In January 2019, the Illuminated River Foundation met with engineer Michael Leeming on the banks of the Thames to discuss his experience of completing the superstructure for London Bridge. After years of working on the bridge, and sending off its predecessor to Lake Havasu City in Arizona, today’s London Bridge was finally opened on 16th March, 1973. Fifty years later, Michael Leeming recalls a fascinating time spent on one of London’s engineering feats.
What challenges were involved in building the busiest bridge in London?
Particularly challenging was a requirement that vehicular, pedestrian and river traffic was at no time to be interrupted. Thankfully, we achieved this. Pedestrian traffic was especially important, with hordes of commuters crossing the bridge daily on their way from London Bridge station to the City. This is why we made the pavement on the eastern side of the bridge wider than on the western.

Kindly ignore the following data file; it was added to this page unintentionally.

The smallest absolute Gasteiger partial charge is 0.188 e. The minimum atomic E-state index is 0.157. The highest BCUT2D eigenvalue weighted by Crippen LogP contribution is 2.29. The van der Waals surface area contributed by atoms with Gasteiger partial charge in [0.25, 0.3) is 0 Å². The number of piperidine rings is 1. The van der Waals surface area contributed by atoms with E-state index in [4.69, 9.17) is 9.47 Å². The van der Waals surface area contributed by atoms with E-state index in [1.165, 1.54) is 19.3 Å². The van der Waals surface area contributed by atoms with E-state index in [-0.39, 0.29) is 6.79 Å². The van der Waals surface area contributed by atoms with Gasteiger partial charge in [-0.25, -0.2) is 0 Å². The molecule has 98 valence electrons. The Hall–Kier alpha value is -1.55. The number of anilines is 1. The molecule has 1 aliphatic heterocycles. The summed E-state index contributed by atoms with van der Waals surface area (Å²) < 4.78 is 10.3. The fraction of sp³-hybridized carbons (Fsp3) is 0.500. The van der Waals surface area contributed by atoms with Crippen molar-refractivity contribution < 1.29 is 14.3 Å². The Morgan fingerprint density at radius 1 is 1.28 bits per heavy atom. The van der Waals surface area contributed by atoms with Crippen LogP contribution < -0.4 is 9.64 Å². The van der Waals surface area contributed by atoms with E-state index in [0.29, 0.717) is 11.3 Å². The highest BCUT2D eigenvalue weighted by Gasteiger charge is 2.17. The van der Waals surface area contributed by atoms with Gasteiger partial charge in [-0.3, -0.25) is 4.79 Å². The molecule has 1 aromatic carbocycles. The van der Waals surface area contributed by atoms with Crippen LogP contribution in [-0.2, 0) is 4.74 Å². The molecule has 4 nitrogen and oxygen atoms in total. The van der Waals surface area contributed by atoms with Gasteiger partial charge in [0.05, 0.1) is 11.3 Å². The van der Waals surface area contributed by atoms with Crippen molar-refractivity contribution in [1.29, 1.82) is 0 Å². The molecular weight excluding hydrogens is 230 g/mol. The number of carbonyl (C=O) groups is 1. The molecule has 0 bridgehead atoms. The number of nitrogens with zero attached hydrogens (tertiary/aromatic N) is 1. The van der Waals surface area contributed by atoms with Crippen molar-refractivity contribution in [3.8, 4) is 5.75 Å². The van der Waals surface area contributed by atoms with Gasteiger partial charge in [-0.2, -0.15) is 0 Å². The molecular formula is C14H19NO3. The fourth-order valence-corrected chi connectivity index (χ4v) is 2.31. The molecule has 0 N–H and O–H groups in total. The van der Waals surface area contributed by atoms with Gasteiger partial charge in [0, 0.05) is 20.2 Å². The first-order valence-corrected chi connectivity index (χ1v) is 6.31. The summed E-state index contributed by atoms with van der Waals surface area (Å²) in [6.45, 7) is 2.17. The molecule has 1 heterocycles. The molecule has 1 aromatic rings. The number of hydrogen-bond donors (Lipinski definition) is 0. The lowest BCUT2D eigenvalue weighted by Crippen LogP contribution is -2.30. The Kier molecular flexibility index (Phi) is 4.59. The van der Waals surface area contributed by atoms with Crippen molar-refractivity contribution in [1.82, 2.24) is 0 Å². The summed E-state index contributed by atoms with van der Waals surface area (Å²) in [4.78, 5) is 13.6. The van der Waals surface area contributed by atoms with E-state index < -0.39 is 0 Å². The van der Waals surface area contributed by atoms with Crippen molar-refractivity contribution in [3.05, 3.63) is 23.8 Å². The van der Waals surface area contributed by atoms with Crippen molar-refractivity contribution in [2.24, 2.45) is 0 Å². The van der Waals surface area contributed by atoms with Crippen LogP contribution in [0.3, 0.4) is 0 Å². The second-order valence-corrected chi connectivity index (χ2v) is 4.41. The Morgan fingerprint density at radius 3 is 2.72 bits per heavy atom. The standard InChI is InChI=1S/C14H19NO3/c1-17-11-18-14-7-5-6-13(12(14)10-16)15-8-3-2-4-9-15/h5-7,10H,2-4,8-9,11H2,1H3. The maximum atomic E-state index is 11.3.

The space for construction was extremely limited because of the bridge’s historical location. This meant that units of bridge were cast off-site at derelict Surrey Docks, then barged upriver and lifted into place. To facilitate this, a huge steel truss was erected at high level across the river, which not only supported the units as they were joined together, it could also facilitate the demolition, piece by piece, of Rennie’s old granite five span arch bridge. Our new bridge is actually four bridges joined together laterally and is twice as wide as the old bridge.